It is common sense to take a method and try it. If it fails, admit it frankly and try another. But above all, try something.
– Franklin D Roosevelt
Writing to you today from sunny Toledo, Ohio (alright–more like 40’s and gloomy, but who’s counting?)…wrapping up our time picking up the pieces after the funeral for my wife’s father. Just wanted to take a brief moment to thank the (more than a few) very kind clients, friends, and business partners who sent notes, flowers and even gifts. I’m grateful and humbled by how people seemed to care so much. Thank you.
And you know what? I’ll long remember those who did so–who took the time and expense to make that personal connection. It does NOT go unnoticed.
Nor do your efforts to reach out to your clients and prospects in similar fashion. They don’t go unnoticed–even if you may not always get an immediate response. Even in the business arena (and I would actually say “especially” in the business arena), that personal touch is a welcome respite in a sea of mind-numbing corporate “distance”.
Which is why it’s so critical to include that personal touch when you speak to your clients–and why those other “off the shelf” solutions for print newsletters or email marketing are so ineffective. They’re just more “noise” to your clients, instead of truly building a relationship.
I hate to pound this point so much, but I’ve found (over the years) that most tax professionals I work with–at first–seem to be so used to wading through the material from the IRS, CCH, or other corporate/government entities, that they have to stretch a little bit in order to market themselves in a way that actually works.
And, when you build a relationship with your clients over the offseason, the BIGGEST bump (by far) comes during tax season, as referrals and retention go through the roof.
(By the way, if you’re not using either of these services, it’s not too late to start in order to have at least some of this impact come tax season. A few hundred bucks spent now will pay off HUGE when the season rolls around.)
Many of our tax professional clients are offering tax planning services right around now, and it’s a timely and valuable service for your clients–especially business owners. In this week’s Strategy Note, I’ve got some words of advice which will increase the attractiveness of these services–and virtually eliminate appointment cancellations.
Let me know your thoughts…
“Profit For Life”
Tax & Accounting Business Marketing Strategy
Increase Planning Opportunities–
And Take Back Your Time While You’re At It
Back when I was doing more intensive, 1-on-1 coaching with clients, I had a client who had set up two different tax planning consultations one day, and neither of them showed up for their appointed time. It was a few thousand dollars of missed revenue (based on the projected billings which would have come out of the sessions).
You can imagine how they felt when those appointments were no-shows. And they never did end up showing up, either–the relationship fizzled, and MY client never got a clear sense as to why.
Don’t you hate cancellations? They mean no consistency, no predictability and ultimately may mean no business. We made some tweaks to my client’s process, and this issue went away.
(And, incidentally, it’s these sort of issues which prompted me to start this particular company in the first place–to just go ahead and DO for our clients what needs to get done. Building relationships, automatic follow-up and “setting the table” so that your clients see YOU as an authority whose time is NOT to be trifled with!)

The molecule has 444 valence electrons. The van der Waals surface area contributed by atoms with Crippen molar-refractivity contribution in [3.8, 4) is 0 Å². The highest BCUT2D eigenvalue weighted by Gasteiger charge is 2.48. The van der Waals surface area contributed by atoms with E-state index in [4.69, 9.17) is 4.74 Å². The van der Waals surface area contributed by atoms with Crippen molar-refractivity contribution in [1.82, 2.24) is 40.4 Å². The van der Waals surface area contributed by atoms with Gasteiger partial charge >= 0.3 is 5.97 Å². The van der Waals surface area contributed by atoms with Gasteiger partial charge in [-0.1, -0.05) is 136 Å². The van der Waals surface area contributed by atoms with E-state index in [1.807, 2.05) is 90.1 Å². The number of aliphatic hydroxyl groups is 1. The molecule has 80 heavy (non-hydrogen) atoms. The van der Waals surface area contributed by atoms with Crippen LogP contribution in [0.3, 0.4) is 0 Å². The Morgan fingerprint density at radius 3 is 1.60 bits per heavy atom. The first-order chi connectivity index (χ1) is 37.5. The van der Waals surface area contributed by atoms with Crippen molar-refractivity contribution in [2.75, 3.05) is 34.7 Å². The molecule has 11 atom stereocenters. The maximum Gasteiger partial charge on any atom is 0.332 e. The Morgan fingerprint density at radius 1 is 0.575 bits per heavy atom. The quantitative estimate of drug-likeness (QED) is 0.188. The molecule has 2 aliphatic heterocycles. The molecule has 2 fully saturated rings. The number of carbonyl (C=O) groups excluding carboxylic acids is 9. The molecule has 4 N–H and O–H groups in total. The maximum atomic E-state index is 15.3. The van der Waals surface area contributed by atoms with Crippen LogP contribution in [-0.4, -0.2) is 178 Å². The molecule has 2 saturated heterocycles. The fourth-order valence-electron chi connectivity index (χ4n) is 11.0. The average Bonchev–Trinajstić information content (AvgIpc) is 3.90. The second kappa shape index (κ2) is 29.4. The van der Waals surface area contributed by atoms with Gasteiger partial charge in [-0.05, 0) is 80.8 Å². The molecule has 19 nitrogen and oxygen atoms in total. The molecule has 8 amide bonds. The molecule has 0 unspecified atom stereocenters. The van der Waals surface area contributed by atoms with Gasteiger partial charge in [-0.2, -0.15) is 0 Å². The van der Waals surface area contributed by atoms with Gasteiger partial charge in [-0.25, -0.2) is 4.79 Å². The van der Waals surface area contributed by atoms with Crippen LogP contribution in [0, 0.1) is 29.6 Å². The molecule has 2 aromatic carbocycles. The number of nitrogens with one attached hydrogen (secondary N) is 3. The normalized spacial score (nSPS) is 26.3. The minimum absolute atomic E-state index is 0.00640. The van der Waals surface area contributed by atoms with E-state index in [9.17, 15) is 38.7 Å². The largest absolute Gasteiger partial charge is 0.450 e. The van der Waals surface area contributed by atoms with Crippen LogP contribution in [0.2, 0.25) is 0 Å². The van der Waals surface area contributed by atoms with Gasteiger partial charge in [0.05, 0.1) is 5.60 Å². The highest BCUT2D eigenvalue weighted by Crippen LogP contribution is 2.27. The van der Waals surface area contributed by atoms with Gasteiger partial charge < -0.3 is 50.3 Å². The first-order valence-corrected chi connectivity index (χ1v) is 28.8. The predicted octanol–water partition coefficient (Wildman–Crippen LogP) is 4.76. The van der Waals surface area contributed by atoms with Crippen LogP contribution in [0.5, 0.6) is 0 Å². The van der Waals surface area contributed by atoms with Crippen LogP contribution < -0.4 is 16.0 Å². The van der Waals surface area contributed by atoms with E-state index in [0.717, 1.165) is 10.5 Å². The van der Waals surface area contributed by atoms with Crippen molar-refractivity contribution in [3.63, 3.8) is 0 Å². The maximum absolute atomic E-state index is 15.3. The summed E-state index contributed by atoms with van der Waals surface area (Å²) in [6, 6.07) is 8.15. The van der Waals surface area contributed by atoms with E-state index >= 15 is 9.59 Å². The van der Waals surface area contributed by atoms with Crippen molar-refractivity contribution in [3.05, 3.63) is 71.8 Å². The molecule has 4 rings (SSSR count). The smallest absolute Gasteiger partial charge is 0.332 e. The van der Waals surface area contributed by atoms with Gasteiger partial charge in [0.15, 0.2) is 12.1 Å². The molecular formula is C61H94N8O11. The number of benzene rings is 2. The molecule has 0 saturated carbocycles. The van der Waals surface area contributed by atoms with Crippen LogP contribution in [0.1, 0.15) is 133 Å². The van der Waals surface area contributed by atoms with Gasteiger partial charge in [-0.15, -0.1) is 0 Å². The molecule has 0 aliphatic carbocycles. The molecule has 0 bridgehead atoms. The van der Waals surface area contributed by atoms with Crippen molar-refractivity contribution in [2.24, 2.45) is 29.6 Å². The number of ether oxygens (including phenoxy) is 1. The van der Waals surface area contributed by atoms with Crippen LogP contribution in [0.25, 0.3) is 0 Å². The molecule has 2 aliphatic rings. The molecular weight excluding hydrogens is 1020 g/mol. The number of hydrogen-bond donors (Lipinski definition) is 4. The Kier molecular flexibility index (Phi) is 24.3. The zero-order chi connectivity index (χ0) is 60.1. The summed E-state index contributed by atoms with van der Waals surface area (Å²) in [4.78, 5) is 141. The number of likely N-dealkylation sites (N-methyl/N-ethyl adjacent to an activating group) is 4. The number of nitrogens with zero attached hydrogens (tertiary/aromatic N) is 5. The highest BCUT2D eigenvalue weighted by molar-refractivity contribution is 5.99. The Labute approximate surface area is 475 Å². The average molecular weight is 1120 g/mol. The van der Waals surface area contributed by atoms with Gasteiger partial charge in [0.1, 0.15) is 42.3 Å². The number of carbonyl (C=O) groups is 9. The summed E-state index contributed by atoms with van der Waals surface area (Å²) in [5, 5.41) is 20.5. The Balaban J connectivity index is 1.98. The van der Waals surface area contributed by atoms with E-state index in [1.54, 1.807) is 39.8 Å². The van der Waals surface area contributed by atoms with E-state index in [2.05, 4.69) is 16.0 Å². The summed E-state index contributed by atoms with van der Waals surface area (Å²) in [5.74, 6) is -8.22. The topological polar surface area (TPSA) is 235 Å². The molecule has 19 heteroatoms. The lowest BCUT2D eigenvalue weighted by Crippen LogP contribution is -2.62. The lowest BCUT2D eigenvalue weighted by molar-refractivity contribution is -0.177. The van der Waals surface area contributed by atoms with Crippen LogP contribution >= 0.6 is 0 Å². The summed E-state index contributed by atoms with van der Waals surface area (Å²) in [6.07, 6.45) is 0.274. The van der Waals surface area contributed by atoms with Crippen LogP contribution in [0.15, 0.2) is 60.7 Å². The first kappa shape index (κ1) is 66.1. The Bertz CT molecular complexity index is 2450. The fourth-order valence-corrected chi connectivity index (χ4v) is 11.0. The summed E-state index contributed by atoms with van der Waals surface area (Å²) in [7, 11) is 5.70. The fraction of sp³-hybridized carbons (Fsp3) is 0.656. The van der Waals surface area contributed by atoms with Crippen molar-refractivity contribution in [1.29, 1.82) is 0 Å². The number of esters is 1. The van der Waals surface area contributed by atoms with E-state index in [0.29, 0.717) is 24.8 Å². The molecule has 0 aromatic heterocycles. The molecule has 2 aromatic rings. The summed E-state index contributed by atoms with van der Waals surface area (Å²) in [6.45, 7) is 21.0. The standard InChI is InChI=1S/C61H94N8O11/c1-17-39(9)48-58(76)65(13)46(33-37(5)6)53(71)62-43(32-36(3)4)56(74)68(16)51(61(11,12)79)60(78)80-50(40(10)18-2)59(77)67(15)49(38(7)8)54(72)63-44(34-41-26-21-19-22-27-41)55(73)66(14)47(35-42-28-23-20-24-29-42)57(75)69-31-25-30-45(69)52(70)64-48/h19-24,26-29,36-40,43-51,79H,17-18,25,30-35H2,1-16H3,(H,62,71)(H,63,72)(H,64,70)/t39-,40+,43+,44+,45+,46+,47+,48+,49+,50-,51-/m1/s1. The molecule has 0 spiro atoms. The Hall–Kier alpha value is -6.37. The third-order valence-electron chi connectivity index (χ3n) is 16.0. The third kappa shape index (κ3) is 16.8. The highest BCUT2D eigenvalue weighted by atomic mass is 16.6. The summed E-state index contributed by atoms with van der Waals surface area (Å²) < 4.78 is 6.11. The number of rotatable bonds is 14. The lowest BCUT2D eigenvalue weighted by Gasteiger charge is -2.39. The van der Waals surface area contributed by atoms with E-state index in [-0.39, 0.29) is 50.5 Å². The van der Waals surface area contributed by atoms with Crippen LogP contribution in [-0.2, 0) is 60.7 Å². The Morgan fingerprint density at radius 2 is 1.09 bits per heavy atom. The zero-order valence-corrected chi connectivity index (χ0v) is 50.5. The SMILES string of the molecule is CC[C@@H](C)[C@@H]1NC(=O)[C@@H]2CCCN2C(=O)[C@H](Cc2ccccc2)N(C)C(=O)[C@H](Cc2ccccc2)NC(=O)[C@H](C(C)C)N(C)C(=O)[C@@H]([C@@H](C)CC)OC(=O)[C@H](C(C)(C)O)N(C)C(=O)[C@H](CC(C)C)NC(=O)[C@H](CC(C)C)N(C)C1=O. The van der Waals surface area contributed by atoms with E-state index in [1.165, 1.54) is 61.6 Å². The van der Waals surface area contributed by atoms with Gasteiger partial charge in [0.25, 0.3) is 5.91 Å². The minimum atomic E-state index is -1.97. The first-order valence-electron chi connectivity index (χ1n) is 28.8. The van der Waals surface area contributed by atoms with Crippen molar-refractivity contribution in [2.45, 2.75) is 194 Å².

Indeed–there are a few ways to increase the perceived value of your time, eliminate these kinds of cancellations–and make your sessions even more attractive in the first place. They all have to do with how you position these meetings from the beginning…
1. Convert your free initial consultations into a meeting that has a name, a value and a purpose. For example, one of my primary business partners, Alexis Martin Neely, has her Personal Family Lawyers not have “Free Consultations”, they have $750 “Family Wealth Planning Sessions” or $1,250 “Whole Family Wealth Audits” — each with a specific purpose.
There’s a perfect application for the tax & accounting professional. Instead of a “Free Consultation”, give your upfront meetings a name–like a $750 “Business Wealth Audit” or a $500 “Family Tax Analysis Session”. And, of course, you can waive those fees as an incentive.
Though you’ll also be surprised how many folks like the clarity and specificity of your “front door”…and will fork over money to meet with you.
Which makes it much easier to…
2. Take a credit card to reserve time with you. Does that scare you? It does for many, but every single professional I know that has tried it has never gone back. It’s critical that you do it right though – or you will lose clients. When done right, you’ll never do it any other way.
When your initial meetings already carry a perceived value, it’s much easier to justify this step.
Oh, and even better: you take control of your time again. And clients are much more prone to do what you advise.
3. Create a pre-set “follow up” sequence that is run whenever someone makes an appointment. I recently wrote about a pre-meeting package and that’s a really nice first step. But a pre-planned series of emails and phone calls to your prospect — all designed to get them prepared for the meeting (and show up!) will even further melt away price resistance, cancellations and even ensure that you get what you need from them FASTER–which speeds up your processes and directly increases your bottom line (cutting down staff labor costs, etc.).
Look, your time is valuable. It’s time your clients and prospects knew that too. And when they do, not only might you add some nice meeting fees to your revenue, but you’ll find that your cancellations disappear.